How is Cognitive Defusion Useful?

Although we all understand the importance of staying at home as much as possible during the pandemic, we can expect our minds to generate a lot of unhelpful thoughts about the difficulties of physical distancing. These unhelpful thoughts can interfere with your ability to do personally meaningful activities that would be most helpful at this time, such as daily routines, hobbies, exercising, and connecting with loved ones.

For example, you may have noticed yourself getting stuck in some of the following “thinking traps”:

  1. Constant worrying about the health and safety of others
  2. Negative thoughts or complaints about the inconvenience of physical distancing restrictions
  3. “Catastrophizing” (i.e., predicting the worst) about the economic consequences of the ongoing public health restrictions
  4. Non-acceptance (i.e., wishing things were different), resulting in doing very little or not enjoying what you are able to do
  5. Constantly wondering when physical distancing measures will be lifted and putting your life “on hold” (deciding to wait until restrictions are lifted to resume socializing or other enjoyable activities)
  6. Criticizing or judging yourself negatively for having thoughts about the difficulties of physical distancing, when others are in a worse situation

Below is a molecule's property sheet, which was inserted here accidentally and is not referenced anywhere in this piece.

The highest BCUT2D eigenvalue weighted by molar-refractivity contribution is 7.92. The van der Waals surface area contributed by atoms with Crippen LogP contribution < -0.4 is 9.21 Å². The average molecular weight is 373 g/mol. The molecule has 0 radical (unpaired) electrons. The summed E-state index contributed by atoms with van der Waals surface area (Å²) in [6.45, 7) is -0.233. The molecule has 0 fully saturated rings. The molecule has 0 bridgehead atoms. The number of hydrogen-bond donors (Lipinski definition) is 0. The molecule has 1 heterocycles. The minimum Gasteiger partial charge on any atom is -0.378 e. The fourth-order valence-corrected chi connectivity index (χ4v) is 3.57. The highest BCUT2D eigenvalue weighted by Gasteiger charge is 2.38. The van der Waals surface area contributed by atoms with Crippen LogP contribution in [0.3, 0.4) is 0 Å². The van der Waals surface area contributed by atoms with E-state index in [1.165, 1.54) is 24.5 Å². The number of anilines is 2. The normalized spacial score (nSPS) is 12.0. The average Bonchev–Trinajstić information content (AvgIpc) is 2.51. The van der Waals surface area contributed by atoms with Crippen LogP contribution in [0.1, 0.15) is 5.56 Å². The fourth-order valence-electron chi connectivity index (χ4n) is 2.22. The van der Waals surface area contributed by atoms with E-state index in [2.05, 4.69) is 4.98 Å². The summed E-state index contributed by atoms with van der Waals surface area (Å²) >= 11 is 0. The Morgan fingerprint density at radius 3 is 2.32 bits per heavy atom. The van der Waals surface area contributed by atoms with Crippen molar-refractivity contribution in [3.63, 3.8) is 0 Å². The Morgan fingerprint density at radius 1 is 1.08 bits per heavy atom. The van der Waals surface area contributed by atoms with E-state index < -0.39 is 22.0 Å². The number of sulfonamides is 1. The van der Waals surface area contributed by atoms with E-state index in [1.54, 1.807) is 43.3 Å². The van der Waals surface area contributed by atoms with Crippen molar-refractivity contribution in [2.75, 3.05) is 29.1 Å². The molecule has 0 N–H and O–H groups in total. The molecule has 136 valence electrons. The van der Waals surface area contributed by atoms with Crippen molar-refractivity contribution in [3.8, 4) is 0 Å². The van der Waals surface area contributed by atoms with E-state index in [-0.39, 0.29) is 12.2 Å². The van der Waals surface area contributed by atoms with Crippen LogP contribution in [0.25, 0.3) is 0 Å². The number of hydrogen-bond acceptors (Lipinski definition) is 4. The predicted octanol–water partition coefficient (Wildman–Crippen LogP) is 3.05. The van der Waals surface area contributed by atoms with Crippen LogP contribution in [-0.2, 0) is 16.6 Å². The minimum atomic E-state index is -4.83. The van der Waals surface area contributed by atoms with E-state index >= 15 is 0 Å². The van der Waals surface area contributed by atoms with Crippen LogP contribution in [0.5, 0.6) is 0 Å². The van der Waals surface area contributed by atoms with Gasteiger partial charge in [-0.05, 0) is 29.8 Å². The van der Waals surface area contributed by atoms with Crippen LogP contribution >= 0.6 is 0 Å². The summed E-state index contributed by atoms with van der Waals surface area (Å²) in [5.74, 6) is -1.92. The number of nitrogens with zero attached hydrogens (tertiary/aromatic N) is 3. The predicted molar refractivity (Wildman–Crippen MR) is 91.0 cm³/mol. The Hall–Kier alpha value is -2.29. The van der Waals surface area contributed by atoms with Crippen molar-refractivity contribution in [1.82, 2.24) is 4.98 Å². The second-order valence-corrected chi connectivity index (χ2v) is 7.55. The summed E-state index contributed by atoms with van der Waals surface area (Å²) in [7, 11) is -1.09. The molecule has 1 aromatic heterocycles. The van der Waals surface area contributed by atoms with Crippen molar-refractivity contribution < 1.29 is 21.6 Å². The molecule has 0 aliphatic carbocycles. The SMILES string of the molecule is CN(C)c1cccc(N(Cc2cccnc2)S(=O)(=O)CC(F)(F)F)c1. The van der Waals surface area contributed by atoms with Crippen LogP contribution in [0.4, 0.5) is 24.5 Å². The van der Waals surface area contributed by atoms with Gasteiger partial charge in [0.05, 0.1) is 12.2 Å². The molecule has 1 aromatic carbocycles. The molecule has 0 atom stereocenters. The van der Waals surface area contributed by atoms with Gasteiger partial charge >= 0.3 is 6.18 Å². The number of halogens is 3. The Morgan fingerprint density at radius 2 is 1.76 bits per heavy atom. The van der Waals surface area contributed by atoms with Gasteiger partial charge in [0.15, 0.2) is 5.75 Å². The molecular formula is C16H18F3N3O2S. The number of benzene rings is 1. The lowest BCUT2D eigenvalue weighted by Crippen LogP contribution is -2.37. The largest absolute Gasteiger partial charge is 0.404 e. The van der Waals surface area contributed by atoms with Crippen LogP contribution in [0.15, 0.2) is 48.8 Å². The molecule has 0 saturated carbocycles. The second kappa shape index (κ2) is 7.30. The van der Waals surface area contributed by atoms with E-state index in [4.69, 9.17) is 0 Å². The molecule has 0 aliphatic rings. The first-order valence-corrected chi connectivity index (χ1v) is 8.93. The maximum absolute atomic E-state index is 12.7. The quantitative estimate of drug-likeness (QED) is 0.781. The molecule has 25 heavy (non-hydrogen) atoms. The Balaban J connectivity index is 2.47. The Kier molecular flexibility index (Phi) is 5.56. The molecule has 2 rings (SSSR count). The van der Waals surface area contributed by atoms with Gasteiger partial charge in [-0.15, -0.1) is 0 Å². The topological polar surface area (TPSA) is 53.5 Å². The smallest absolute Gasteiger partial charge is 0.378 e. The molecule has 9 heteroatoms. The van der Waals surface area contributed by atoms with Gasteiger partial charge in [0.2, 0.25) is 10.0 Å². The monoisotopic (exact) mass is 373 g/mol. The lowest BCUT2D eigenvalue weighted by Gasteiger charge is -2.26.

It is understandable to have these kinds of thoughts; they are normal reactions to the stressful and unusual circumstances we are all facing. However, when we are ‘hooked’ into worry, rumination, denial, and other self-critical or judgmental thoughts, we are likely to feel worse and to become distracted from doing what matters most to us in the long-term.

How Can You Use Cognitive Defusion Now?

Alright. So now that we know how our “thinking traps” can contribute to a decline in our mental health, how do we defuse from unhelpful thoughts so we can think and act in more helpful ways during this crisis?

It’s important to understand that cognitive defusion is NOT about getting rid of, controlling, or changing our thoughts. It’s about noticing our thoughts as they arise and seeing them for what they are; words and imagery generated by our well-intentioned minds. The next time you find yourself caught in a “thinking trap”, try some of the following defusion strategies: